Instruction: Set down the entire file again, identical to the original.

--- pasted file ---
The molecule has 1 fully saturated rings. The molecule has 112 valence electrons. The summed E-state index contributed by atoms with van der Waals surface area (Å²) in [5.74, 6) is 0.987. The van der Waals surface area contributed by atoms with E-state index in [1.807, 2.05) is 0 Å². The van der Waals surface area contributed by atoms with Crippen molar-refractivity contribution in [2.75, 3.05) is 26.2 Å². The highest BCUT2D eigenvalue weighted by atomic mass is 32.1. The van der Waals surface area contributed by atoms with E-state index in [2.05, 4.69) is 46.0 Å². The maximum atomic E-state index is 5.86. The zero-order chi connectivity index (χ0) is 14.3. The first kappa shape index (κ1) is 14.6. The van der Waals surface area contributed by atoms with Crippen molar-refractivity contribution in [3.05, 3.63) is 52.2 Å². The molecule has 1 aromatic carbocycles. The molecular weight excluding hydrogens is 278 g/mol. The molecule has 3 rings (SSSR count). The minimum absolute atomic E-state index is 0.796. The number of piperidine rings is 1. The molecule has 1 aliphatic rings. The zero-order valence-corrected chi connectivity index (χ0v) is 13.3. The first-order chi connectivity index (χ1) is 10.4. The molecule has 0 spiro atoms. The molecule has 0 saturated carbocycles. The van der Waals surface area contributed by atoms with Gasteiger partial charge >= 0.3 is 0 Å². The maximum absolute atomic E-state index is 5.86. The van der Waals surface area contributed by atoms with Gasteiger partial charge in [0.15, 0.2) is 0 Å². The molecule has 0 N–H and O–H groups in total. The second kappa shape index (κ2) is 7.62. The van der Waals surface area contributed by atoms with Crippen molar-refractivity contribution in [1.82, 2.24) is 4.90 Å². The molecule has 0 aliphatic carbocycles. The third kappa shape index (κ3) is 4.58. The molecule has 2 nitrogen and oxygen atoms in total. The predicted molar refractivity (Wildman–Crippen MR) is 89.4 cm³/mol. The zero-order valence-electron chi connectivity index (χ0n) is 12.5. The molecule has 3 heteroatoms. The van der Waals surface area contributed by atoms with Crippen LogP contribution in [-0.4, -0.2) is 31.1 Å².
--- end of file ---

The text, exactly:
The molecule has 1 fully saturated rings. The molecule has 112 valence electrons. The summed E-state index contributed by atoms with van der Waals surface area (Å²) in [5.74, 6) is 0.987. The van der Waals surface area contributed by atoms with E-state index in [1.807, 2.05) is 0 Å². The van der Waals surface area contributed by atoms with Crippen molar-refractivity contribution in [2.75, 3.05) is 26.2 Å². The highest BCUT2D eigenvalue weighted by atomic mass is 32.1. The van der Waals surface area contributed by atoms with E-state index in [2.05, 4.69) is 46.0 Å². The maximum atomic E-state index is 5.86. The zero-order chi connectivity index (χ0) is 14.3. The first kappa shape index (κ1) is 14.6. The van der Waals surface area contributed by atoms with Crippen molar-refractivity contribution in [3.05, 3.63) is 52.2 Å². The molecule has 1 aromatic carbocycles. The molecular weight excluding hydrogens is 278 g/mol. The molecule has 3 rings (SSSR count). The minimum absolute atomic E-state index is 0.796. The number of piperidine rings is 1. The molecule has 1 aliphatic rings. The zero-order valence-corrected chi connectivity index (χ0v) is 13.3. The first-order chi connectivity index (χ1) is 10.4. The molecule has 0 spiro atoms. The molecule has 0 saturated carbocycles. The van der Waals surface area contributed by atoms with Gasteiger partial charge >= 0.3 is 0 Å². The maximum absolute atomic E-state index is 5.86. The van der Waals surface area contributed by atoms with Gasteiger partial charge in [0.15, 0.2) is 0 Å². The molecule has 0 N–H and O–H groups in total. The second kappa shape index (κ2) is 7.62. The van der Waals surface area contributed by atoms with Crippen molar-refractivity contribution in [1.82, 2.24) is 4.90 Å². The molecule has 0 aliphatic carbocycles. The third kappa shape index (κ3) is 4.58. The molecule has 2 nitrogen and oxygen atoms in total. The predicted molar refractivity (Wildman–Crippen MR) is 89.4 cm³/mol. The zero-order valence-electron chi connectivity index (χ0n) is 12.5. The molecule has 3 heteroatoms. The van der Waals surface area contributed by atoms with Crippen LogP contribution in [-0.4, -0.2) is 31.1 Å².